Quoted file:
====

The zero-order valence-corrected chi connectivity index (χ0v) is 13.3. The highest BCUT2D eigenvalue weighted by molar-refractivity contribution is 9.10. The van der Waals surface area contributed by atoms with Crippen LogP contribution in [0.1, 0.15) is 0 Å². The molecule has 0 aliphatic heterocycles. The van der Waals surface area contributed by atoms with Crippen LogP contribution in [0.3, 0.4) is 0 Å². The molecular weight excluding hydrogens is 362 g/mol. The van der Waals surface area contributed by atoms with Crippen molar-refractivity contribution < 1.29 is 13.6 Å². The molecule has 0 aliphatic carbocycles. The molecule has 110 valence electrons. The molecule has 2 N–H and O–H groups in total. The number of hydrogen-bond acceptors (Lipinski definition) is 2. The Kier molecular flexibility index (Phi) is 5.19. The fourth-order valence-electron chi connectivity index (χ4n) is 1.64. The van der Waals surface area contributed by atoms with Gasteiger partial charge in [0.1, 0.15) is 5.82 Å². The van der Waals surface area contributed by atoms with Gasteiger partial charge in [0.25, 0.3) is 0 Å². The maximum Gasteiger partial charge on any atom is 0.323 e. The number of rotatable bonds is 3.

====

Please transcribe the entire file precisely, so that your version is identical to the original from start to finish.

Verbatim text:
The zero-order valence-corrected chi connectivity index (χ0v) is 13.3. The highest BCUT2D eigenvalue weighted by molar-refractivity contribution is 9.10. The van der Waals surface area contributed by atoms with Crippen LogP contribution in [0.1, 0.15) is 0 Å². The molecule has 0 aliphatic heterocycles. The van der Waals surface area contributed by atoms with Crippen LogP contribution in [0.3, 0.4) is 0 Å². The molecular weight excluding hydrogens is 362 g/mol. The van der Waals surface area contributed by atoms with Crippen molar-refractivity contribution < 1.29 is 13.6 Å². The molecule has 0 aliphatic carbocycles. The molecule has 110 valence electrons. The molecule has 2 N–H and O–H groups in total. The number of hydrogen-bond acceptors (Lipinski definition) is 2. The Kier molecular flexibility index (Phi) is 5.19. The fourth-order valence-electron chi connectivity index (χ4n) is 1.64. The van der Waals surface area contributed by atoms with Gasteiger partial charge in [0.1, 0.15) is 5.82 Å². The van der Waals surface area contributed by atoms with Gasteiger partial charge in [0.25, 0.3) is 0 Å². The maximum Gasteiger partial charge on any atom is 0.323 e. The number of rotatable bonds is 3.